For upland crops, reduced tillage technology for paddy rice involves planting or transplanting directly into the soil with minimal prior tillage in the residues of the preceding crop. Rice cultivation is responsible for 10% of GHG emissions from agriculture. In developing countries, the share of rice in GHG emissions from agriculture is even higher, e.g., it was 16% in 1994.
See 'Rice production technologies' for an overview of all climate change mitigation technologies related to rice cultivation.
Methane emissions at the tilling stage of rice field preparation account for more than 80% of total annual emissions. Wet-land tillage compared to dry-land zero-tillage results in an earlier onset of methanogenesis and, therefore, contributes to greater methane production during the growing season. Zero-tillage results in the lowest methane emissions and is a practice which utilises crop residues in place of compost or mulch. This is often done by hand transplanting, but mechanical rice transplanters that can transplant small seedlings into flooded soil are becoming popular in developed countries like Japan and South Korea. Following about a week after an herbicide application, broadcasting of pre-germinated seeds into the flood water is also done (Huang et al., 2012).
Zero-till for paddy rice production is not widely practiced. Zero-till with its more costly machinery has become prevalent only in richer countries whose farmers can afford equipment like mechanical transplanters. However, use of herbicides has enabled broadcasting of pre-germinated seed, but lack of familiarity with reduced tillage techniques is a major constraint for small, poor farmers.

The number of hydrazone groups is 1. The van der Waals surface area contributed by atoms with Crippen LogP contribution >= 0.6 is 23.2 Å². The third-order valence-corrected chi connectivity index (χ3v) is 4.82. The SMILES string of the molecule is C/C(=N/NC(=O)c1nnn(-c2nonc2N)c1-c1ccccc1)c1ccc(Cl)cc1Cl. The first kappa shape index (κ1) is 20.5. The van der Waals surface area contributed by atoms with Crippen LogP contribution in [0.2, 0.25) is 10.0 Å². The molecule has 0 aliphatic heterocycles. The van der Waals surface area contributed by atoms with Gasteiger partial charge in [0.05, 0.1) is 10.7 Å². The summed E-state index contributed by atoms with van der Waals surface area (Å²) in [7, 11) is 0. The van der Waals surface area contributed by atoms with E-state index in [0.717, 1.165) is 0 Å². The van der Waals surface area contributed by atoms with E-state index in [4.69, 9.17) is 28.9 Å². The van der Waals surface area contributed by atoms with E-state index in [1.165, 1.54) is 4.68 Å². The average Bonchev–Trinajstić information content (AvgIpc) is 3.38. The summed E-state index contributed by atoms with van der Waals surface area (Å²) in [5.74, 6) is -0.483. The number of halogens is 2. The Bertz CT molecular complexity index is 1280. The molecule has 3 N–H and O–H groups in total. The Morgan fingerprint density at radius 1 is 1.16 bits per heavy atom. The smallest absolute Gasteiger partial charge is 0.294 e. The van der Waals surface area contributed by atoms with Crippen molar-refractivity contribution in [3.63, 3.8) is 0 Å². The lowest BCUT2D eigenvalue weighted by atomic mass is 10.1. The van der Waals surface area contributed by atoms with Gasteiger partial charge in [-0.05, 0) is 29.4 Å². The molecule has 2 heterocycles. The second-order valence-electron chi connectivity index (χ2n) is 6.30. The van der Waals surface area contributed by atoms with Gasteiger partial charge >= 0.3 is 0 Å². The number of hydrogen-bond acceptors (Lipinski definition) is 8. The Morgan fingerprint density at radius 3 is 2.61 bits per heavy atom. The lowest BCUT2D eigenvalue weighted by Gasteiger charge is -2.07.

- Less labour required.
- Farmers do not require as much time for the preparation of the field for the next crop.
- As less time is required for field preparation, water can be conserved or alternatively, the plant growth period can be lengthened, allowing the use of longer-season varieties with higher yield potential.
- Methane mitigation through reduced tillage provides protection of the soil and improves its condition.
- Rice cultivation under reduced tillage makes it vulnerable to harmful pests such as the stem borer which survive on the unincorporated residue or stubble.
- Deploying new machinery for reduced tillage and training to farmers is a long-term endeavor and involves considerable expenditure.
- Minimum tillage practices require increased use of herbicides and are, therefore, less acceptable.
- Lower germination with reduced tillage necessitates higher seeding rates and therefore higher seed costs.
Tilling causes 80% of methane emission, therefore, reduced tillage improves the mitigation potential of methane. However, the high cost of mechanical transplanters restricts deployment, although use of herbicides and broadcasting of pre-germinated seed greatly improves the economic gains for small farmers.
Zero-till with its more costly machinery has become prevalent only in richer countries whose farmers can afford equipment like mechanical transplanters.
Huang, M., Zou, Y., Jiang, P., Xia, B., Feng, Y., and Mo, Y. (2012). Effect of tillage on soil and crop properties of wet-seeded flooded rice. Field Crops Research 129:28-38.
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